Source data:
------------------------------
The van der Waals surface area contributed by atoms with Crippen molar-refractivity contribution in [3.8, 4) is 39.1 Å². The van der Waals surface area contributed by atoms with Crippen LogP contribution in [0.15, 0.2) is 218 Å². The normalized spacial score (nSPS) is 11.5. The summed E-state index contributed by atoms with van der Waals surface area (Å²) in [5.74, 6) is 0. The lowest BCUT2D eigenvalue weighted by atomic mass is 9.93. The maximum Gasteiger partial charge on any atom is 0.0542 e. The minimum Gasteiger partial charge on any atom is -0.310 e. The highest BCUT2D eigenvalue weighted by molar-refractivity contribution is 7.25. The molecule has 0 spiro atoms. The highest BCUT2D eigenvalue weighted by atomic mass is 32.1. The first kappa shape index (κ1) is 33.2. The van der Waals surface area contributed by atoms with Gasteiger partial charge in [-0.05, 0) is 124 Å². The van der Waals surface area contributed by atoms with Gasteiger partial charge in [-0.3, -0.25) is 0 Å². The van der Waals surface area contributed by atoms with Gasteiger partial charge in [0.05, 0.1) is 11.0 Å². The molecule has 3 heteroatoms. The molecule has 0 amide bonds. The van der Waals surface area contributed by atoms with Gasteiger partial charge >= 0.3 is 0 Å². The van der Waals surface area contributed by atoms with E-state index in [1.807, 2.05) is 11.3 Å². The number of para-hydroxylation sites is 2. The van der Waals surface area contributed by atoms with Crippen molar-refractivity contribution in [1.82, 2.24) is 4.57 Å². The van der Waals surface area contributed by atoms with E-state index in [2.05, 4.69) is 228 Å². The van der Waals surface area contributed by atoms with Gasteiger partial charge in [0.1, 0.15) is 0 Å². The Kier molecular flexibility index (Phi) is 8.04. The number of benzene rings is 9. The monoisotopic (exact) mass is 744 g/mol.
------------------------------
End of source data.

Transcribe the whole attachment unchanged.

The van der Waals surface area contributed by atoms with Crippen molar-refractivity contribution in [3.8, 4) is 39.1 Å². The van der Waals surface area contributed by atoms with Crippen LogP contribution in [0.15, 0.2) is 218 Å². The normalized spacial score (nSPS) is 11.5. The summed E-state index contributed by atoms with van der Waals surface area (Å²) in [5.74, 6) is 0. The lowest BCUT2D eigenvalue weighted by atomic mass is 9.93. The maximum Gasteiger partial charge on any atom is 0.0542 e. The minimum Gasteiger partial charge on any atom is -0.310 e. The highest BCUT2D eigenvalue weighted by molar-refractivity contribution is 7.25. The molecule has 0 spiro atoms. The highest BCUT2D eigenvalue weighted by atomic mass is 32.1. The first kappa shape index (κ1) is 33.2. The van der Waals surface area contributed by atoms with Gasteiger partial charge in [-0.05, 0) is 124 Å². The van der Waals surface area contributed by atoms with Gasteiger partial charge in [-0.3, -0.25) is 0 Å². The van der Waals surface area contributed by atoms with Gasteiger partial charge in [0.05, 0.1) is 11.0 Å². The molecule has 3 heteroatoms. The molecule has 0 amide bonds. The van der Waals surface area contributed by atoms with Gasteiger partial charge >= 0.3 is 0 Å². The van der Waals surface area contributed by atoms with E-state index in [1.807, 2.05) is 11.3 Å². The number of para-hydroxylation sites is 2. The van der Waals surface area contributed by atoms with Crippen molar-refractivity contribution in [1.82, 2.24) is 4.57 Å². The van der Waals surface area contributed by atoms with E-state index in [2.05, 4.69) is 228 Å². The van der Waals surface area contributed by atoms with Gasteiger partial charge in [0.1, 0.15) is 0 Å². The Kier molecular flexibility index (Phi) is 8.04. The number of benzene rings is 9. The monoisotopic (exact) mass is 744 g/mol.